• Tell us a bit about yourself and how you came to be in (or a customer of) the legal business?

My name is Sonya Olds Som. I was born in Pittsburgh and raised in Detroit. I went to high school in Southfield, MI, a suburb of Detroit. I attended Kalamazoo College in Michigan as an undergrad (where I majored in English, and studied overseas in Caceres, Spain and Freetown, Sierra Leone, West Africa) and Cornell University (where I studied abroad at the Sorbonne in Paris) for law school. After graduating from law school in 1997, I became licensed in Georgia and Illinois, and I practiced immigration law in various firms (rising to the level of law firm partner) across the country before I joined legal recruiting firm, Major, Lindsey & Africa (“MLA,” which had previously placed me when I was a law firm partner) in 2010. I currently live in Chicago with my husband, 10 yr-old son, and cat. I have now been in the legal business as an attorney and as a legal recruiter/search consultant for a combined total of 20 years.

• What do you do for a living right now?

I am a partner in the legal search firm Major, Lindsey & Africa (“MLA,” www.mlaglobal.com).  I am a part of MLA’s general counsel/in-house counsel recruiting practice group, based in Chicago. I primarily focus on candidate coaching, business development and marketing for MLA’s in-house practice group in the Midwest, but have a national focus on diversity and inclusion in the legal profession. I also advise and place law firm lawyers and generally act as a “Connector” and resource to attorneys nationwide. As a member of the board of directors of the Minority In-House Counsel Association (“MIHCA,” pronounced “MEE-kah,” www.mymihca.org), and  as an active member of organizations including the National Bar Association (NBA), Hispanic National Bar Association (HNBA), National Asian Pacific American Bar Association (NAPABA), and Black Women Lawyers Association of Greater Chicago (BWLA), I collaborate on programming and initiatives related to advancing the cause of diversity and inclusion efforts in the legal profession on behalf of MLA.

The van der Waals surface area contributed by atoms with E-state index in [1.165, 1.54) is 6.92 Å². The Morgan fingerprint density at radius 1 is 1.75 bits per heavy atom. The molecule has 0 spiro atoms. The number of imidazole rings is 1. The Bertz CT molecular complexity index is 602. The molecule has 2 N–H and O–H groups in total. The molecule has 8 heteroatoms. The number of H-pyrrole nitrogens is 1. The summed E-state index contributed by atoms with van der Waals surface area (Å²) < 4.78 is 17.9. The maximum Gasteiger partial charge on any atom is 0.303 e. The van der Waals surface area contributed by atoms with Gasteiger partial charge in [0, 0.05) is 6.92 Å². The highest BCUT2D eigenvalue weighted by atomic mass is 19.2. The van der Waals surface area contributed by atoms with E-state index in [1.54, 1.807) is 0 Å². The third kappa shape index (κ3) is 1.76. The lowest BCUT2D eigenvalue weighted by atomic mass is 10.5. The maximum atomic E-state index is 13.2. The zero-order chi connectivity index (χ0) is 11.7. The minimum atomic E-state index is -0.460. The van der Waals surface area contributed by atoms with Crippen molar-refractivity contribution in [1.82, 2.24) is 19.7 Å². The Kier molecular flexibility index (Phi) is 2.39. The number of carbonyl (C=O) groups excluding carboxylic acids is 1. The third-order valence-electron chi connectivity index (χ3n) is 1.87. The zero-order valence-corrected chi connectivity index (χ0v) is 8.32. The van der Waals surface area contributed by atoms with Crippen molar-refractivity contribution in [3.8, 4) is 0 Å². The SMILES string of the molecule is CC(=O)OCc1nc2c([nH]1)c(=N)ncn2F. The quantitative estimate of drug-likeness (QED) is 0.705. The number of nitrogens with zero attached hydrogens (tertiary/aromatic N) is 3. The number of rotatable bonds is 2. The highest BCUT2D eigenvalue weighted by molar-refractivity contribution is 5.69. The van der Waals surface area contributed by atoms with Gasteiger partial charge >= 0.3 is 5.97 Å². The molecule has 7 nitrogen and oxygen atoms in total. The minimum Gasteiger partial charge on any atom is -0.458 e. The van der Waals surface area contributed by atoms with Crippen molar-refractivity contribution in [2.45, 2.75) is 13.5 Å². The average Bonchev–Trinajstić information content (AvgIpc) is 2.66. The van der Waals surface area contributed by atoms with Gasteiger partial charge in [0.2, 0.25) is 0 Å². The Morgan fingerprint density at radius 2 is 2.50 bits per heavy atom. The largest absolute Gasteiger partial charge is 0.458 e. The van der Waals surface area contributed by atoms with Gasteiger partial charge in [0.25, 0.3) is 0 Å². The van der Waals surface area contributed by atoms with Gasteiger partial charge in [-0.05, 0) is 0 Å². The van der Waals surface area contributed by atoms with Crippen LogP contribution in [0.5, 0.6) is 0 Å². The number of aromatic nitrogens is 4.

• What has been your greatest triumph and your greatest success in the legal services field and what did you learn from each?

In my career as a practicing attorney, I would cite becoming an equity partner, head of my practice group, and recognition as a “40 Under 40” by the Chicago Daily Law Bulletin in 2007, in addition to the many clients who I was able to assist in immigrating to the Unites States, as among my greatest triumphs and successes in the legal profession. As a recruiter for Major, Lindsey & Africa, I consider the ongoing opportunity to support and counsel other attorneys on their career paths – especially lawyers of color and women attorneys – as most important to me. My role at MLA, working closely with my incredible teammates in Chicago and colleagues worldwide, allows me to have a huge impact on the legal profession as we advise and place women and minority attorneys in General Counsel and other significant in-house counsel positions. I am very cognizant of the fact that these candidates often go on to hire diverse outside and diverse in-house counsel (frequently with MLA’s assistance), and that their success inspires and lifts up their families and communities, in addition to providing the candidates themselves with their dream jobs. MLA’s/my part in this is often unseen/unheralded, but is none the less critical. Besides raising my son well, I consider my life’s work as an immigration attorney and then as a recruiter as my legacy.

• Do you think the legal industry is headed in the right direction, the wrong direction – or which direction?

I think that the legal industry is generally headed in the right direction. I just think that change – especially in the very risk-averse legal industry – is slow to occur. Slower than we’d like. Often, for every two steps forward, it feels that we are taking a step backwards. And sometimes it feels like we aren’t moving at all. Those days are incredibly disheartening and frustrating and it is tempting to lose hope and give up. But I do feel like positive change is occurring and we must not give in to fatigue or despair. The change is incremental, and it zigs and zags, but it is happening! We can’t always see it or fully appreciate it from where we are now, but when we look back on it, we can see how far we’ve come.

• Who – or what – inspires you – and why?